AdipoGen Life Sciences

Gentamicin sulfate (USP Grade)

CHF 50.00
In stock
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Product Details
Synonyms Apogen; Garamycin; Gentiomycin C; Refobacin; NSC-82261
Product Type Chemical

C21H43N5O7 . H2SO4 (unspecified)

MW 575.6
Merck Index 14: 4392
CAS 1405-41-0
RTECS LY2625000
Source/Host Chemicals Isolated from Micromonospora sp.
Purity Chemicals Mixture of gentamicin C1, C1a, C2, C2a and C2b.
Appearance White to off-white powder.
Solubility Soluble in water. Almost insoluble in alcohol or ether.
Biological Activity

Potency (dry basis) ≥590μg/mg

Smiles CCN.CC(C)N.CNC(C)C.OS(O)(=O)=O.CN[C@H]1[C@@H](O)C(OC2[C@H](N)CC(N)[C@H](OC3O[C@H]([*])CC[C@H]3N)[C@H]2O)OCC1(C)O
Shipping and Handling
Shipping AMBIENT
Short Term Storage +4°C
Long Term Storage +4°C
Handling Advice Hygroscopic.
Keep cool and dry.
Use/Stability Stable for at least 2 years after receipt when stored at +4°C.
MSDS Download PDF
Product Specification Sheet
Datasheet Download PDF
  • Aminoglycoside antibiotic.
  • Protein synthesis inhibitor. Causes codon misreading by binding to the 30S ribosomal subunit, blocking the translocation of peptidyl-tRNA from the acceptor site to the donor site.
  • Antibacterial against Gram-negative aerobic bacteria, Gram-positive bacteria and mycoplasmas.
  • Used as a selection agent (gentamicin-resistance gene) in molecular biology applications. Broad-spectrum cell culture antibiotic that is nontoxic to viruses and mammalian cells at antibacterial and antimycoplasmal concentrations. Due to its extended stability and slow development of bacterial resistance, it is a useful antibiotic in long-term virus und tissue culture studies.
  • Bactericidal effects are exerted by the binding to the outer membrane, causing disruption of the membrane. This increases the permeability of the cell envelope, leakage of cell contents, and leading to apoptosis and proteolysis (cell death).
  • Causes also cell death by generation of free radicals, phospholipidosis, extracellular calcium-sensing receptor stimulation and energetic catastrophe.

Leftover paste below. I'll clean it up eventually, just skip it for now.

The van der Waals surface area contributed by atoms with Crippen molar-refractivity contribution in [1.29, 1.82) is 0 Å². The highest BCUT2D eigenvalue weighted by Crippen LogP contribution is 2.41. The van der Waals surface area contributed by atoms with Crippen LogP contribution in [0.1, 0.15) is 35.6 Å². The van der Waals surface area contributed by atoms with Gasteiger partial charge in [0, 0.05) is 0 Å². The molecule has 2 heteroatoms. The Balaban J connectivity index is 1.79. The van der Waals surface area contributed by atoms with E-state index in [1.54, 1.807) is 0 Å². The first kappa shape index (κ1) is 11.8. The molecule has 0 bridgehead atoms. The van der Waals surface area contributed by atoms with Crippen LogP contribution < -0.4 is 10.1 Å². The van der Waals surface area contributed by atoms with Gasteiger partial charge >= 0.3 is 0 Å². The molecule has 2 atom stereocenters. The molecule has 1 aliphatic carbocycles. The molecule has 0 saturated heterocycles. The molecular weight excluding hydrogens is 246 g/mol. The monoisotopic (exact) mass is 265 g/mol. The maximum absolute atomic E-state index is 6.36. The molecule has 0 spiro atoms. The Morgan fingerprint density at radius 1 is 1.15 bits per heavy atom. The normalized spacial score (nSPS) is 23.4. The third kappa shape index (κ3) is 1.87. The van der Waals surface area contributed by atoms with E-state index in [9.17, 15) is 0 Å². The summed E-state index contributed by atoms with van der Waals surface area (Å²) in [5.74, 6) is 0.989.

Product References
  1. Gentamicin: antibacterial activity, clinical pharmacology and clinical applications: M. Finland; Med. Times 97, 161 (1969) (Review)
  2. Aminoglycoside uptake and mode of action--with special reference to streptomycin and gentamicin. I. Antagonists and mutants: R.E. Hancock; J. Antimicrob. Chemother. 8, 249 (1981) (Review)
  3. Aminoglycoside uptake and mode of action-with special reference to streptomycin and gentamicin. II. Effects of aminoglycosides on cells: E. Hancock; J. Antimicrob. Chemother. 8, 429 (1981) (Review)
  4. Gentamicin interaction with Pseudomonas aeruginosa cell envelope: N.L. Martin & T.J. Beveridge; Antimicrob. Agents Chemother. 29, 1079 (1986)
  5. Surface action of gentamicin on Pseudomonas aeruginosa: J. Kadurugamuwa, et al.; J. Bacteriol. 175, 5798 (1993)
  6. Leupeptin and E-64, inhibitors of cysteine proteinases, prevent gentamicin-induced lysosomal phospholipidosis in cultured rat fibroblasts: J.P. Montenez, et al.; Toxicol. Lett. 73, 201 (1994)
  7. Gentamicin as gene therapy: F.C. Luft; J. Mol. Med. (Berl) 80, 543 (2002) (Review)
  8. An integrative overview on the mechanisms underlying the renal tubular cytotoxicity of gentamicin: Y. Quiros, et al.; Toxicol. Sci. 119, 245 (2011) (Review)
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